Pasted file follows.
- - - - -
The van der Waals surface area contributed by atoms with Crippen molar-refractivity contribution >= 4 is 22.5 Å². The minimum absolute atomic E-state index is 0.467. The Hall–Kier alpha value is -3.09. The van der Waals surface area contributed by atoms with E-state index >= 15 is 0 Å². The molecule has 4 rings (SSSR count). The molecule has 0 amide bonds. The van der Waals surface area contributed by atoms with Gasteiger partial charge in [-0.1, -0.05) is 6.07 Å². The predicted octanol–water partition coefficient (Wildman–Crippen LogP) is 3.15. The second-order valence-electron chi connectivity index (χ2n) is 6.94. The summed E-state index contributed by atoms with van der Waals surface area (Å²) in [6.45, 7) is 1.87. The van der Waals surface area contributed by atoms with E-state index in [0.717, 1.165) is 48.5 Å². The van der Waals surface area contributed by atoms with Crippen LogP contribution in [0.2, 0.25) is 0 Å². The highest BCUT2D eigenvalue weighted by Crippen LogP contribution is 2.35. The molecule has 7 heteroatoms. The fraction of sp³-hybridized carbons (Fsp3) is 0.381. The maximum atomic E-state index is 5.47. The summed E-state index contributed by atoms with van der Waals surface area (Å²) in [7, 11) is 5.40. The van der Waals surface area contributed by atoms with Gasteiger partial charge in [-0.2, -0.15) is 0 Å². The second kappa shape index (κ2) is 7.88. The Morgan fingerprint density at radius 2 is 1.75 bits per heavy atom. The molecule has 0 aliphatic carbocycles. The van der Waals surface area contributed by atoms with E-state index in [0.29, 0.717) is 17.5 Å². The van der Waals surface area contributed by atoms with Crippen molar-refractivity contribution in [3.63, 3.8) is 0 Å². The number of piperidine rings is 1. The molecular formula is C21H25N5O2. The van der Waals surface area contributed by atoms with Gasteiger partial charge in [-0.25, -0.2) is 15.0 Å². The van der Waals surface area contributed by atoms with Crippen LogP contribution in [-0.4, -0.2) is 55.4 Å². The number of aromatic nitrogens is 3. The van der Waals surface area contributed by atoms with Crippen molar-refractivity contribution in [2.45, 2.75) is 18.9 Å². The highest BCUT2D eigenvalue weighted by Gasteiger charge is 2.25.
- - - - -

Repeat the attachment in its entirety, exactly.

The van der Waals surface area contributed by atoms with Crippen molar-refractivity contribution >= 4 is 22.5 Å². The minimum absolute atomic E-state index is 0.467. The Hall–Kier alpha value is -3.09. The van der Waals surface area contributed by atoms with E-state index >= 15 is 0 Å². The molecule has 4 rings (SSSR count). The molecule has 0 amide bonds. The van der Waals surface area contributed by atoms with Gasteiger partial charge in [-0.1, -0.05) is 6.07 Å². The predicted octanol–water partition coefficient (Wildman–Crippen LogP) is 3.15. The second-order valence-electron chi connectivity index (χ2n) is 6.94. The summed E-state index contributed by atoms with van der Waals surface area (Å²) in [6.45, 7) is 1.87. The van der Waals surface area contributed by atoms with E-state index in [0.717, 1.165) is 48.5 Å². The van der Waals surface area contributed by atoms with Crippen LogP contribution in [0.2, 0.25) is 0 Å². The highest BCUT2D eigenvalue weighted by Crippen LogP contribution is 2.35. The molecule has 7 heteroatoms. The fraction of sp³-hybridized carbons (Fsp3) is 0.381. The maximum atomic E-state index is 5.47. The summed E-state index contributed by atoms with van der Waals surface area (Å²) in [7, 11) is 5.40. The van der Waals surface area contributed by atoms with Gasteiger partial charge in [-0.2, -0.15) is 0 Å². The second kappa shape index (κ2) is 7.88. The Morgan fingerprint density at radius 2 is 1.75 bits per heavy atom. The molecule has 0 aliphatic carbocycles. The van der Waals surface area contributed by atoms with E-state index in [0.29, 0.717) is 17.5 Å². The van der Waals surface area contributed by atoms with Crippen molar-refractivity contribution in [3.63, 3.8) is 0 Å². The number of piperidine rings is 1. The molecular formula is C21H25N5O2. The van der Waals surface area contributed by atoms with Gasteiger partial charge in [-0.25, -0.2) is 15.0 Å². The van der Waals surface area contributed by atoms with Crippen LogP contribution in [-0.4, -0.2) is 55.4 Å². The number of aromatic nitrogens is 3. The van der Waals surface area contributed by atoms with Crippen molar-refractivity contribution in [2.45, 2.75) is 18.9 Å². The highest BCUT2D eigenvalue weighted by Gasteiger charge is 2.25.